Progressive addition lenses avoid the discontinuities (image-jumps) in the visual field created by the majority of bifocal and trifocal lenses and are more cosmetically attractive. Since bifocal and related designs are associated with 'old age', proponents have suggested the lack of segments on the lens surface of a progressive lens appears more 'youthful' since the single vision lenses associated with younger wearers are free of segments or lines on the surface.
Progressive lenses can use the optimization principle, which is based on linearization and represents the lens surface using special spline functions. The lens’ power progressively increases between the high-power and low-power region of the lens. This specialized lens surface provides an accurate power distribution for both near and distant vision and reduces the number of optical aberrations.
Distortion: Progressive lenses suffer the disadvantage of the power progression creating regions of aberration away from the optic axis, yielding poor visual resolution (blur), which varies in relation to the quality of the lens. As the lenses combine a range of powers in a single surface there are also geometric distortions to the visual field, which increase with the addition power. Some wearers find the visual discomfort caused by these distortions outweigh the benefits of wearing PALs, this is known as progressive non-tolerance. However, manufacturers claim acceptance rates of 90%–98%. Clinicians generally agree that in order to avoid adaptation problems it is best to start wearing progressive lenses early in the development of presbyopia (around 40 years of age for most people) while the prescribed addition powers are low. The wearer can then adapt to the increases in a series of steps in addition power over a number of years as their presbyopia progresses.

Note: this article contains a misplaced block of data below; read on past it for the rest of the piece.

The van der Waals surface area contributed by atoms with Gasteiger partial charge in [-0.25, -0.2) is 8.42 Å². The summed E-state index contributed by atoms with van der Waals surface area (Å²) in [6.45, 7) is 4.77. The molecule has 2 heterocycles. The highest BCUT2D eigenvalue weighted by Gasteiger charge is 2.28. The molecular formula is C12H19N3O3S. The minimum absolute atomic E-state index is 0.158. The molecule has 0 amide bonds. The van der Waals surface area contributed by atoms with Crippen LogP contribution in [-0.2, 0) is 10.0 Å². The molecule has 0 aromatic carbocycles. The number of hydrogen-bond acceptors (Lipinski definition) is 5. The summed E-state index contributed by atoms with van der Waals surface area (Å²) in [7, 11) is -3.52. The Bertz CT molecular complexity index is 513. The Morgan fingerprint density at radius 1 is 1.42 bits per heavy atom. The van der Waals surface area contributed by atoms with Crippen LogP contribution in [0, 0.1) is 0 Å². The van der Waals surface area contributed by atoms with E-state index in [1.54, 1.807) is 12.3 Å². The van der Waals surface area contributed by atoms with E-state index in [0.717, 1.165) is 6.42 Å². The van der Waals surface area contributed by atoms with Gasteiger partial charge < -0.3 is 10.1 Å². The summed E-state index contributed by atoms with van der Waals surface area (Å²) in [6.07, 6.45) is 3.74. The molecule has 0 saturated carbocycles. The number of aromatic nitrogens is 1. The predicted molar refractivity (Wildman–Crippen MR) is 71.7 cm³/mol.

Peripheral Vision Distortion: Because of the compromise in vertical range of undistorted vision, there is an inherent impact on peripheral vision with progressive lenses which is more obvious than that which is found in single vision lenses. This can affect the intermediate portion of the vision more so than the distance, and wearers who use computers regularly and for prolonged periods of time may benefit from an occupational progressive lens, commonly referred to as an office or extended reading lens.
Fitting: Progressive lenses require careful placement relative to the wearer's pupil centre for a distance-viewing reference position. Incorrect specification of the fitting location can cause problems for the wearer including (depending on the design of the lens) narrow fields of view, clear vision in one eye only, on-axis blur, and the need to alter the natural head position in order to see clearly.
Cost: Progressive lenses are generally dispensed at a higher price than bifocal and single-vision reading spectacles due to the increased manufacture and professional service costs.
When selecting a progressive lens design, an eyecare practitioner will usually ask some lifestyle questions, which coupled with prescription restrictions or recommendations and cost can effectively establish suitability for various models of progressive lens. Different lenses have different glazing restrictions, lens material availabilities, maximum and minimum fitting heights, prescription ranges and as such the variation in quality between higher and lower end varifocal lenses is considerable.